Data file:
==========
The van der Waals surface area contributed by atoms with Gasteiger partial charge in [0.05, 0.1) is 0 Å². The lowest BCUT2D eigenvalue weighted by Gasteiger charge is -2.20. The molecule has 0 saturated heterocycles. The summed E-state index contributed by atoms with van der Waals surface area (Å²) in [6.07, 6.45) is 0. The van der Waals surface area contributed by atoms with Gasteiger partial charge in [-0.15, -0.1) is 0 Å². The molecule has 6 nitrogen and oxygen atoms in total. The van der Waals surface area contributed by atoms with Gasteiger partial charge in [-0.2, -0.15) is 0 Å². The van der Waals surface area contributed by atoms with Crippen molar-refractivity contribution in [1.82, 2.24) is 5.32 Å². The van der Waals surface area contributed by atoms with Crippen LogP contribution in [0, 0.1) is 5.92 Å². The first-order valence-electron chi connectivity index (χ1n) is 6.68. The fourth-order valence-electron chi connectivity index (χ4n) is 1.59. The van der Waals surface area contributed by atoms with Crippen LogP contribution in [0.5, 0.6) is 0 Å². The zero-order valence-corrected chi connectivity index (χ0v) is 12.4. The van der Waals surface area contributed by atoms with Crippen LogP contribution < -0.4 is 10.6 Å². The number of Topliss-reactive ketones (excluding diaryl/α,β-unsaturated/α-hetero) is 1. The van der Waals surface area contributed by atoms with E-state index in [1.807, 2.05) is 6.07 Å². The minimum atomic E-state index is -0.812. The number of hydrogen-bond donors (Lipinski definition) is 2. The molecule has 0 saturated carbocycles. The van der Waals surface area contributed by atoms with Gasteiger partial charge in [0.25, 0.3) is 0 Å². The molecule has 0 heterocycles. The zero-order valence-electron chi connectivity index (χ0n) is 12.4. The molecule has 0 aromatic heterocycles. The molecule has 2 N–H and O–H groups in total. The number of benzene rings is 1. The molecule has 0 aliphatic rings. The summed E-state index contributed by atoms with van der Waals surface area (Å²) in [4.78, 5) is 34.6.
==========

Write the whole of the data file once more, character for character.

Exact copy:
The van der Waals surface area contributed by atoms with Gasteiger partial charge in [0.05, 0.1) is 0 Å². The lowest BCUT2D eigenvalue weighted by Gasteiger charge is -2.20. The molecule has 0 saturated heterocycles. The summed E-state index contributed by atoms with van der Waals surface area (Å²) in [6.07, 6.45) is 0. The van der Waals surface area contributed by atoms with Gasteiger partial charge in [-0.15, -0.1) is 0 Å². The molecule has 6 nitrogen and oxygen atoms in total. The van der Waals surface area contributed by atoms with Gasteiger partial charge in [-0.2, -0.15) is 0 Å². The van der Waals surface area contributed by atoms with Crippen molar-refractivity contribution in [1.82, 2.24) is 5.32 Å². The van der Waals surface area contributed by atoms with Crippen LogP contribution in [0, 0.1) is 5.92 Å². The first-order valence-electron chi connectivity index (χ1n) is 6.68. The fourth-order valence-electron chi connectivity index (χ4n) is 1.59. The van der Waals surface area contributed by atoms with Crippen LogP contribution in [0.5, 0.6) is 0 Å². The zero-order valence-corrected chi connectivity index (χ0v) is 12.4. The van der Waals surface area contributed by atoms with Crippen LogP contribution < -0.4 is 10.6 Å². The number of Topliss-reactive ketones (excluding diaryl/α,β-unsaturated/α-hetero) is 1. The van der Waals surface area contributed by atoms with E-state index in [1.807, 2.05) is 6.07 Å². The minimum atomic E-state index is -0.812. The number of hydrogen-bond donors (Lipinski definition) is 2. The molecule has 0 saturated carbocycles. The van der Waals surface area contributed by atoms with Gasteiger partial charge in [0.25, 0.3) is 0 Å². The molecule has 0 heterocycles. The zero-order valence-electron chi connectivity index (χ0n) is 12.4. The molecule has 0 aromatic heterocycles. The molecule has 2 N–H and O–H groups in total. The number of benzene rings is 1. The molecule has 0 aliphatic rings. The summed E-state index contributed by atoms with van der Waals surface area (Å²) in [4.78, 5) is 34.6.